Prior design is one of the most important problems in both statistics and machine learning. The cross validation (CV) and the widely applicable information criterion (WAIC) are predictive measures of the Bayesian estimation, however, it has been difficult to apply them to find the optimal prior because their mathematical properties in prior evaluation have been unknown and the region of the hyperparameters is too wide to be examined. In this paper, we derive a new formula by which the theoretical relation among CV, WAIC, and the generalization loss is clarified and the optimal hyperparameter can be directly found. By the formula, three facts are clarified about predictive prior design. Firstly, CV and WAIC have the same second order asymptotic expansion, hence they are asymptotically equivalent to each other as the optimizer of the hyperparameter. Secondly, the hyperparameter which minimizes CV or WAIC makes the average generalization loss to be minimized asymptotically but does not the random generalization loss. And lastly, by using the mathematical relation between priors, the variances of the optimized hyperparameters by CV and WAIC are made smaller with small computational costs. Also we show that the optimized hyperparameter by DIC or the marginal likelihood does not minimize the average or random generalization loss in general.
Linear and Quadratic Discriminant analysis (LDA/QDA) are common tools for classification problems. For these methods we assume observations are normally distributed within group. We estimate a mean and covariance matrix for each group and classify using Bayes theorem. With LDA, we estimate a single, pooled covariance matrix, while for QDA we estimate a separate covariance matrix for each group. Rarely do we believe in a homogeneous covariance structure between groups, but often there is insufficient data to separately estimate covariance matrices. We propose L1- PDA, a regularized model which adaptively pools elements of the precision matrices. Adaptively pooling these matrices decreases the variance of our estimates (as in LDA), without overly biasing them. In this paper, we propose and discuss this method, give an efficient algorithm to fit it for moderate sized problems, and show its efficacy on real and simulated datasets.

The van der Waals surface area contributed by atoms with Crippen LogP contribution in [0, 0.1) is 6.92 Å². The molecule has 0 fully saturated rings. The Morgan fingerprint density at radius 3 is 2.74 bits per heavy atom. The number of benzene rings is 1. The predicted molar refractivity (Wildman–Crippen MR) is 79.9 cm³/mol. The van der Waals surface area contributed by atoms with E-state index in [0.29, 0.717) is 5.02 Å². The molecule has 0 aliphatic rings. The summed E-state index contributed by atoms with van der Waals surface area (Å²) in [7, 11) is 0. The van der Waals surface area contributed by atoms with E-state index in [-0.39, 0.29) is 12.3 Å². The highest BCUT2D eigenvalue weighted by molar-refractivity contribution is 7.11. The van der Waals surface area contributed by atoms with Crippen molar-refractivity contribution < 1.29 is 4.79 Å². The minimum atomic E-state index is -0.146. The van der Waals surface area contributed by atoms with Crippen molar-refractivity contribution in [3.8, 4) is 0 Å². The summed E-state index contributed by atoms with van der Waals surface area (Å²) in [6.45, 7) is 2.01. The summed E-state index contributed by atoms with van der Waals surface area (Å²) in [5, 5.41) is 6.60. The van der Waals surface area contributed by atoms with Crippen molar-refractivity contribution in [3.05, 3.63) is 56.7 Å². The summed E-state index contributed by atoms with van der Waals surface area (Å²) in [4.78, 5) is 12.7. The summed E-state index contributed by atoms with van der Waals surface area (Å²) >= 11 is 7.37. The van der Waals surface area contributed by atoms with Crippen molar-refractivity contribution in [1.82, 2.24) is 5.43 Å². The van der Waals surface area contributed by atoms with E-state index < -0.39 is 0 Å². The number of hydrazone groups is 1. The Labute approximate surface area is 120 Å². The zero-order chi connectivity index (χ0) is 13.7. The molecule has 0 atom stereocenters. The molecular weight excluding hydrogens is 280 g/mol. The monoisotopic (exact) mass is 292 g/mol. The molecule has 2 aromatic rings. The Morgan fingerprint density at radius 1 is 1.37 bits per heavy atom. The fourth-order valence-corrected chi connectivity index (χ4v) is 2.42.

We develop tools for utilizing correspondence experiments to detect illegal discrimination by individual employers. Employers violate US employment law if their propensity to contact applicants depends on protected characteristics such as race or sex. We establish identification of higher moments of the causal effects of protected characteristics on callback rates as a function of the number of fictitious applications sent to each job ad. These moments are used to bound the fraction of jobs that illegally discriminate. Applying our results to three experimental datasets, we find evidence of significant employer heterogeneity in discriminatory behavior, with the standard deviation of gaps in job-specific callback probabilities across protected groups averaging roughly twice the mean gap. In a recent experiment manipulating racially distinctive names, we estimate that at least 85% of jobs that contact both of two white applications and neither of two black applications are engaged in illegal discrimination. To assess the tradeoff between type I and II errors presented by these patterns, we consider the performance of a series of decision rules for investigating suspicious callback behavior under a simple two-type model that rationalizes the experimental data. Though, in our preferred specification, only 17% of employers are estimated to discriminate on the basis of race, we find that an experiment sending 10 applications to each job would enable accurate detection of 7-10% of discriminators while falsely accusing fewer than 0.2% of non-discriminators. A minimax decision rule acknowledging partial identification of the joint distribution of callback rates yields higher error rates but more investigations than our baseline two-type model. Our results suggest illegal labor market discrimination can be reliably monitored with relatively small modifications to existing audit designs.